Electronic Meets Indie-Pop on Whethan and The Knock’s Latest Single
September 9, 2019
September 9, 2019
When you hear the name, “Dirty South,” it might remind you of all the “Dirty South” iconic sound of rappers who have spawned some of our biggest hip-hop superstars. Well, your guess couldn’t be more off: Dirty South is not only a Serbian-Australian expat, and contains no trace of the American South, but has offered us a banging brand of house that throws away some of the more monotonous trends you might be hearing on the radio. Although Dirty South has only released two full-length albums and a tidy collection of singles, working with Alesso, David Guetta, Sebastian Ingrosso, and Axwell has given him enough leverage in the industry to bring us the release of “Just Dream,” with vocalist, Rudy.
What makes “Just Dream” so special? Well, looking at DS’s track record, many of his tracks share a symbiosis with the vocals they feature. In many of the articles we produce at RB, it’s no secret that many artists utilize a vocal track, but “Just Dream” gives us a sample of what Dirty South is trying to accomplish: debuting a track that not only has solid production and displays vocals, but actively combines them into the composition of the song. The vocal contributions from Rudy as well hold up on their own behind the modern Daft Punk-ish inspired bass lines that could reverb through any club globally.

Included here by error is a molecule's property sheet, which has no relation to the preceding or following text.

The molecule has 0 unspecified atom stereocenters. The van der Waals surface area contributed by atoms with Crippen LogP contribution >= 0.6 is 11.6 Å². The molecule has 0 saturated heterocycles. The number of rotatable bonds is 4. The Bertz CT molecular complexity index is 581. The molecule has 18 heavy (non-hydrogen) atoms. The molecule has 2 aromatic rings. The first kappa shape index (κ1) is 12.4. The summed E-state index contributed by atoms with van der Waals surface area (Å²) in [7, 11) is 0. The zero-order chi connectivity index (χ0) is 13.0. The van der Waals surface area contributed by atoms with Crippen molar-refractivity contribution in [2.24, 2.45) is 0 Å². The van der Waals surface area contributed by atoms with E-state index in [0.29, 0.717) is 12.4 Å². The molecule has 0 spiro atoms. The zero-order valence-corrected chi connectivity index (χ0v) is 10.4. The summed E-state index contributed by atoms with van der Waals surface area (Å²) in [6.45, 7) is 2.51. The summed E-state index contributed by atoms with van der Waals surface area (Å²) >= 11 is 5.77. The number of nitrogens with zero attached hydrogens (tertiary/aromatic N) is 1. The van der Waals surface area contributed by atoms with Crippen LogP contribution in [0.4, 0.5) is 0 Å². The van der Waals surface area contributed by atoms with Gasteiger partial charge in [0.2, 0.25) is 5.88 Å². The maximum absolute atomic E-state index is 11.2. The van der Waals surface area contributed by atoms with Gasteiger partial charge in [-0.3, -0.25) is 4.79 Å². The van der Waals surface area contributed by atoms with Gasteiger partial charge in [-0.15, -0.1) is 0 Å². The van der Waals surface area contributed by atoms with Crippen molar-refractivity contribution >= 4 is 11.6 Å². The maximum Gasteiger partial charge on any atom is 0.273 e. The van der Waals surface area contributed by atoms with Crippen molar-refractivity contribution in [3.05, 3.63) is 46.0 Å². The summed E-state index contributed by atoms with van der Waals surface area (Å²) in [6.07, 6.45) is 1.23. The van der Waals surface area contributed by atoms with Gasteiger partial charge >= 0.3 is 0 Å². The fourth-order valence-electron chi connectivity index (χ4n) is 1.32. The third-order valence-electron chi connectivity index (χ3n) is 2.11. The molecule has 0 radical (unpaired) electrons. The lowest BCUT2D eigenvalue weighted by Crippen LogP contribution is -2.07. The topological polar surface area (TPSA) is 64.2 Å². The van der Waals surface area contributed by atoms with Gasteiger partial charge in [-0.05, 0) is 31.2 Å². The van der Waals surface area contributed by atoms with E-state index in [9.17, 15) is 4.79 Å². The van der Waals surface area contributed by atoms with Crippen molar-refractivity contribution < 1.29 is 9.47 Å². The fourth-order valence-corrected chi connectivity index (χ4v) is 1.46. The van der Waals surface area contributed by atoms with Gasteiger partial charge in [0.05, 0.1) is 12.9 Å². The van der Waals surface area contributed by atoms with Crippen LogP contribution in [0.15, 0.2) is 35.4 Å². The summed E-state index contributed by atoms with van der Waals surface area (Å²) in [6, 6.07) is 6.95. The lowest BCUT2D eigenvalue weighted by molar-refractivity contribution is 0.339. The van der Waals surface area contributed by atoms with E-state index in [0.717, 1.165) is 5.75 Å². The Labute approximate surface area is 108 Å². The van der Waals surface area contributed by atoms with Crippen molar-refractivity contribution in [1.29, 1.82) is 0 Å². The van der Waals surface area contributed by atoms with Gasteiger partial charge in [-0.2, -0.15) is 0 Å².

Although the track does contain a simple piano riff that mirrors a lot of popular sounds we may hear on the radio, the very tribal aspect of the piano riff mixed with the bass line mentioned above creates an iconic combination that definitely marks itself as Dirty South’s style. “Just Dream” uses common conventions, but utilizes a pulsing bassline that makes it not only ready for the dance floor, but proves to why he has worked with such heavyweights at a young point in his discography. With Rudy on vocals, Dirty South is looking to reinvent the mainstream status quo by making his licks something a little “dirtier” than your used to when you turn the dial.